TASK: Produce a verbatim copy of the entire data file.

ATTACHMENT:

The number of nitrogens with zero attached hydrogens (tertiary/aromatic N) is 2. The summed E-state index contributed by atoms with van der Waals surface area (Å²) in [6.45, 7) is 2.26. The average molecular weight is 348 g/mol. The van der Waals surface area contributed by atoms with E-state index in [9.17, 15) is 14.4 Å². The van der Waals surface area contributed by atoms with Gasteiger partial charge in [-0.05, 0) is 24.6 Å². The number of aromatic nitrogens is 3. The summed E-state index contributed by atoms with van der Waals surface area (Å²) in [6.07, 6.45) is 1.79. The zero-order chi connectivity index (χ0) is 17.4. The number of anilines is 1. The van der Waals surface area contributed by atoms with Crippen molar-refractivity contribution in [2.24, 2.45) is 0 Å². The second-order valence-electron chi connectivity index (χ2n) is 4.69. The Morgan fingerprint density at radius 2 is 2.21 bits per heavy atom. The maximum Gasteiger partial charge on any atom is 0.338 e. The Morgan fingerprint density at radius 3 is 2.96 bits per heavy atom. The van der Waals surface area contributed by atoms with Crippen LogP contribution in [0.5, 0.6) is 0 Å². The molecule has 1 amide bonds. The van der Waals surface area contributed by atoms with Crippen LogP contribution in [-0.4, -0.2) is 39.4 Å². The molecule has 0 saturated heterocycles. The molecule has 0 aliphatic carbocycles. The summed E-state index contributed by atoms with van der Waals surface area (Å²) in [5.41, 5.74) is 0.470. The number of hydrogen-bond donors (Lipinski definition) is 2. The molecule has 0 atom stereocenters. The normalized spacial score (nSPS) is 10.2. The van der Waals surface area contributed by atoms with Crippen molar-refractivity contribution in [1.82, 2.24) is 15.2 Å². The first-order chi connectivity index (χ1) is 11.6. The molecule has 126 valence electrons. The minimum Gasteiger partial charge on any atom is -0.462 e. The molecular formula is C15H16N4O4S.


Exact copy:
The number of nitrogens with zero attached hydrogens (tertiary/aromatic N) is 2. The summed E-state index contributed by atoms with van der Waals surface area (Å²) in [6.45, 7) is 2.26. The average molecular weight is 348 g/mol. The van der Waals surface area contributed by atoms with E-state index in [9.17, 15) is 14.4 Å². The van der Waals surface area contributed by atoms with Gasteiger partial charge in [-0.05, 0) is 24.6 Å². The number of aromatic nitrogens is 3. The summed E-state index contributed by atoms with van der Waals surface area (Å²) in [6.07, 6.45) is 1.79. The zero-order chi connectivity index (χ0) is 17.4. The number of anilines is 1. The van der Waals surface area contributed by atoms with Crippen molar-refractivity contribution in [2.24, 2.45) is 0 Å². The second-order valence-electron chi connectivity index (χ2n) is 4.69. The Morgan fingerprint density at radius 2 is 2.21 bits per heavy atom. The maximum Gasteiger partial charge on any atom is 0.338 e. The Morgan fingerprint density at radius 3 is 2.96 bits per heavy atom. The van der Waals surface area contributed by atoms with Crippen LogP contribution in [0.5, 0.6) is 0 Å². The molecule has 1 amide bonds. The van der Waals surface area contributed by atoms with Crippen LogP contribution in [-0.4, -0.2) is 39.4 Å². The molecule has 0 saturated heterocycles. The molecule has 0 aliphatic carbocycles. The summed E-state index contributed by atoms with van der Waals surface area (Å²) in [5.41, 5.74) is 0.470. The number of hydrogen-bond donors (Lipinski definition) is 2. The molecule has 0 atom stereocenters. The normalized spacial score (nSPS) is 10.2. The van der Waals surface area contributed by atoms with Crippen molar-refractivity contribution in [1.82, 2.24) is 15.2 Å². The first-order chi connectivity index (χ1) is 11.6. The molecule has 126 valence electrons. The minimum Gasteiger partial charge on any atom is -0.462 e. The molecular formula is C15H16N4O4S.